By Megan Tagami at Honolulu Civil Beat

While chronic absenteeism improved in Hawaii public schools, there was little improvement in reading and math scores in the 2022-23 school year.

Hawaii’s public school students slightly improved their math skills while reading scores remained stagnant in the last academic year, underscoring the challenges in recovering from learning setbacks during the Covid-19 pandemic.

The Department of Education released a summary of results from the 2022-23 Strive HI reports, which assess the performance of all public school students, including those attending charter schools. Additional data, including individual schools’ performances, will be available on Thursday, when the DOE presents the report to the Board of Education.

In the school year that began in 2022, 52% of students achieved proficiency on state assessments in language arts, the same percentage as the previous year though slightly higher than 50% in the first full school year following the start of the pandemic. That was a drop from 54% language arts proficiency in the two years before the pandemic began in March 2020.

The improvement was more pronounced in math skills, with 40% of students achieving proficiency in the last school year, compared with 38% in 2021-22 and 32% in 2020-21. That figure was 43% in the year before the pandemic. In the 2019-20 school year, Hawaii received a waiver for standardized testing and did not include math and reading data in its annual report.

Students in grades three through eight and 11 complete assessments that measure their proficiency in state math and reading standards, according to the DOE’s memo.

Cheri Nakamura, director of the educational advocacy group Hui for Excellence in Education, described the results as “positive and promising,” adding that she looks forward to seeing how the DOE continually pursues its strategic plan goals relating to math and reading proficiency.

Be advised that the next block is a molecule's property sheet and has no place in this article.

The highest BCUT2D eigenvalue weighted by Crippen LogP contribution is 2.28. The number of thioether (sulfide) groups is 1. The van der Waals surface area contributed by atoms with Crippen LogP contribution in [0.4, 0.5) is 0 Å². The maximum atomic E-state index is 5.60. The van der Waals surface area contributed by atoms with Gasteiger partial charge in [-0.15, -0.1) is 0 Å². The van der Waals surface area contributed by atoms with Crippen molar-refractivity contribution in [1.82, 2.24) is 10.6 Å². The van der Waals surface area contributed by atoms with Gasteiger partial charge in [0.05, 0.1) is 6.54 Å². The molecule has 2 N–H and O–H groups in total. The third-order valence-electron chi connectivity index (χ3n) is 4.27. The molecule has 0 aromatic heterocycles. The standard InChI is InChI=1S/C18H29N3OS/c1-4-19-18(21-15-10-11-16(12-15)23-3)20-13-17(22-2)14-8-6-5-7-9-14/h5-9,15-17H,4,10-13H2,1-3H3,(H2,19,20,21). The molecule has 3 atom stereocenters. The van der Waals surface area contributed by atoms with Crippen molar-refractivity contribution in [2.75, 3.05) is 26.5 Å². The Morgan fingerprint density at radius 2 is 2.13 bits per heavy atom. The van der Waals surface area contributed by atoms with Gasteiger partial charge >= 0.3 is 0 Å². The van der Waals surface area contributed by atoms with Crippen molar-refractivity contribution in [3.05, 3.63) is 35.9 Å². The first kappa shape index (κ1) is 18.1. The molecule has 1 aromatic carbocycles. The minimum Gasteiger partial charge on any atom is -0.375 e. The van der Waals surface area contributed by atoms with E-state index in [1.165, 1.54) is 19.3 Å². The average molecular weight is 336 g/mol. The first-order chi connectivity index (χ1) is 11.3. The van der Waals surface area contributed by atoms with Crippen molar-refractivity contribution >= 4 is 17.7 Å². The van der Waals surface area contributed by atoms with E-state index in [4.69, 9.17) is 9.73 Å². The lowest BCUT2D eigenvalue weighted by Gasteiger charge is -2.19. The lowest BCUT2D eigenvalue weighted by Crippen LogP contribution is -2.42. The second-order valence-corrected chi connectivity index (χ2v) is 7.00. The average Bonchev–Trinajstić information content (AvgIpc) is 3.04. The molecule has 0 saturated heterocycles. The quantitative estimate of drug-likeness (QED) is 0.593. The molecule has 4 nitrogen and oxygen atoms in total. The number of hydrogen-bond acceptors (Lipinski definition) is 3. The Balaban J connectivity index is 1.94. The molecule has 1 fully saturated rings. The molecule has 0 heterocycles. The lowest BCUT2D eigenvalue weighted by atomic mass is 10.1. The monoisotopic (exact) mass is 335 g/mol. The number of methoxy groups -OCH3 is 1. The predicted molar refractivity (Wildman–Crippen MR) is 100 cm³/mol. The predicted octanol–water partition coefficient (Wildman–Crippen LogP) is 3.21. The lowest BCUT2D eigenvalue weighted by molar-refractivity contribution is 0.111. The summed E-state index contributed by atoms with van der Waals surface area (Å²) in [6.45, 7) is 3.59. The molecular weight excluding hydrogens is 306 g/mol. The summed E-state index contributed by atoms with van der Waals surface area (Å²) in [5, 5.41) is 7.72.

The department’s 2023-29 strategic plan calls for all students to be proficient in reading by the end of third grade and proficient in math by the end of eighth grade, or to receive additional support if they’re falling behind in these subjects.

Fourth and eighth graders also complete the National Assessment of Educational Progress assessments, which provides a standardized measure of proficiency in reading and math for students across the country. Between 2017 and 2022, Hawaii achieved the highest gains in fourth grade reading across the country.

While Hawaii students made small gains in math last year, the state has not yet recovered to its pre-pandemic levels. (Screenshot/Hawaii Department of Education)
While the state achieved “incremental progress” in reading and math, DOE can continue to support students through initiatives such as prioritizing summer learning and providing intensive tutoring opportunities, said David Miyashiro, executive director of HawaiiKidsCAN. He added that he would like to see additional information on how the department spent federal Covid-relief funds and how effective these interventions were in addressing learning loss.

“Being able to answer those questions as a state is really important,” Miyashiro said.


Read the Full Article


Recent Posts

More posts from In the News

See All Posts